In June 2020, the HGSC Board committed to putting the intersectionality of LGBTQ+ issues and race --particularly the African-American experience-- at the forefront of the SIG's 2020-2021 programming and advocacy mandate. 


In celebration of Black History Month, it is with great pride that we announce a "virtual" event series: 


Race, Ethnicity, and Public Policy in a Global Pandemic


These two events will be hosted via Zoom in February and March and will feature HGSC Board Member Dr. Daniel Stephens in conversation with a host of relevant female voices from both the academic and public health spheres. These conversations are designed to contextualize the COVID-19 pandemic through the lens of deeply entrenched racial disparities in America and offer insight into how to address them.


Dr. Daniel Stephens is a pediatrician and the current Deputy Commissioner for Family & Child Health at the New York City Department of Health & Mental Hygiene. He is a public health leader with a record of advancing equity in government --particularly on issues surrounding community pediatrics. In his current role, Dr. Stephens is focused on bringing evidence-based methods for quality improvement to the New York City Health Department as they navigate the complexities of the COVID-19 pandemic. He received his B.A. from Harvard College and his M.D. from Columbia University's College of Physicians and Surgeons.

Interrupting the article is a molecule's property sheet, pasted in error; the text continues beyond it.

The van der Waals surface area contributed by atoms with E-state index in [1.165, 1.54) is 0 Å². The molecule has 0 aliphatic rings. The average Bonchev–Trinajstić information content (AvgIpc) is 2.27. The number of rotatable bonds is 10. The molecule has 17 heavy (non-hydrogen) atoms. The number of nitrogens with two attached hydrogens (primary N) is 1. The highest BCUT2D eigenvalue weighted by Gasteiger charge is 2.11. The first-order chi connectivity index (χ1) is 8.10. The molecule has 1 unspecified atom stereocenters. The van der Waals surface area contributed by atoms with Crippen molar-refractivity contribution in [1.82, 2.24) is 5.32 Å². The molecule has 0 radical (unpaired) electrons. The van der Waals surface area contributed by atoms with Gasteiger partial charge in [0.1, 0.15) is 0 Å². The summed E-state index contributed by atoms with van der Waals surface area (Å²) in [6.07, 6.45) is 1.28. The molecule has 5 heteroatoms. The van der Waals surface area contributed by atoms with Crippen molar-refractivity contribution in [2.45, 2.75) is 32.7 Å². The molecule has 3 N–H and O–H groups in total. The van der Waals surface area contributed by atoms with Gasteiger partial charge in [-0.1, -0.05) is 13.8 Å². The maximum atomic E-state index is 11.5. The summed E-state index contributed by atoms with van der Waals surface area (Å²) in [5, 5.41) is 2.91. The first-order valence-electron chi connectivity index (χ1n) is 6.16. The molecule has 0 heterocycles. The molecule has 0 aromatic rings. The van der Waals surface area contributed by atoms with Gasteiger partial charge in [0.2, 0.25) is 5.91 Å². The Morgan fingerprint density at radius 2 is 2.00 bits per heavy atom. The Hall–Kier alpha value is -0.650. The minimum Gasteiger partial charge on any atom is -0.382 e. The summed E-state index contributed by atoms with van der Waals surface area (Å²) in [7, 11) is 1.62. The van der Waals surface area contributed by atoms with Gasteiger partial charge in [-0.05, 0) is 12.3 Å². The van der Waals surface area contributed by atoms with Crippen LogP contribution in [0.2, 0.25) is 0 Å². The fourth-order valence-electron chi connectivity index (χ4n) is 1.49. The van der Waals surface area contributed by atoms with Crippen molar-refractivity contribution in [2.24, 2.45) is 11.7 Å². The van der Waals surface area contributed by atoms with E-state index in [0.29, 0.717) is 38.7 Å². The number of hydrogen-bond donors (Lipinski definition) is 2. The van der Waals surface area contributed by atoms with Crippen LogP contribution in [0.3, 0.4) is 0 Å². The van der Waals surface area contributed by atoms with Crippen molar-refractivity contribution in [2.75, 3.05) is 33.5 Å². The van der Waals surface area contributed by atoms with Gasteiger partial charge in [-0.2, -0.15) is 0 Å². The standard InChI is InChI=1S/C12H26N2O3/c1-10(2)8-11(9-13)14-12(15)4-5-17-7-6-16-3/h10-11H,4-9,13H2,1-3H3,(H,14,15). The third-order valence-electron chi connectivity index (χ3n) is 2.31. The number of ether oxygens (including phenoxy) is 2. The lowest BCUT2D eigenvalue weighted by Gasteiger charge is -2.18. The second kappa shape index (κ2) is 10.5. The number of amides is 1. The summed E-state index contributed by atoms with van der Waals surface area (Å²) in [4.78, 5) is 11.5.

Part 1: Racial Disparities from a Public Policy Perspective -  Dr. Stephens in conversation with Professor Jennifer Hochschild

February 18, 2021 | 4 - 5 p.m. (EST)


Dr. Jennifer Hochschild is the Henry LaBarre Jayne Professor of Government at Harvard University, Professor of African and African American Studies, Harvard College Professor, and the former Chair of the Department of Government. She holds lectureships in the Harvard Kennedy School and Harvard Graduate School of Education. In 2011, she held the John W. Kluge Chair in American Law and Governance at the Library of Congress. She was President of the American Political Science Association in 2015-2016. Professor Hochschild studies and teaches on the intersection of American politics and political philosophy -- particularly in the areas of race, ethnicity, and immigration -- as well as educational and social welfare policies. She also works on issues in public opinion, political culture, and American political thought, and is currently conducting research on the politics and ideology of genomic science, immigrant political incorporation, and citizens’ use of factual information in political decision-making. Before coming to Harvard in 2001, Professor Hochschild taught at Duke and Columbia Universities and was William Steward Tod Professor of Public and International Affairs at Princeton University for almost two decades. She received her BA from Oberlin College and Ph.D. from Yale.




4:00PM - 5:00PM Thu 18 Feb 2021, Eastern timezone

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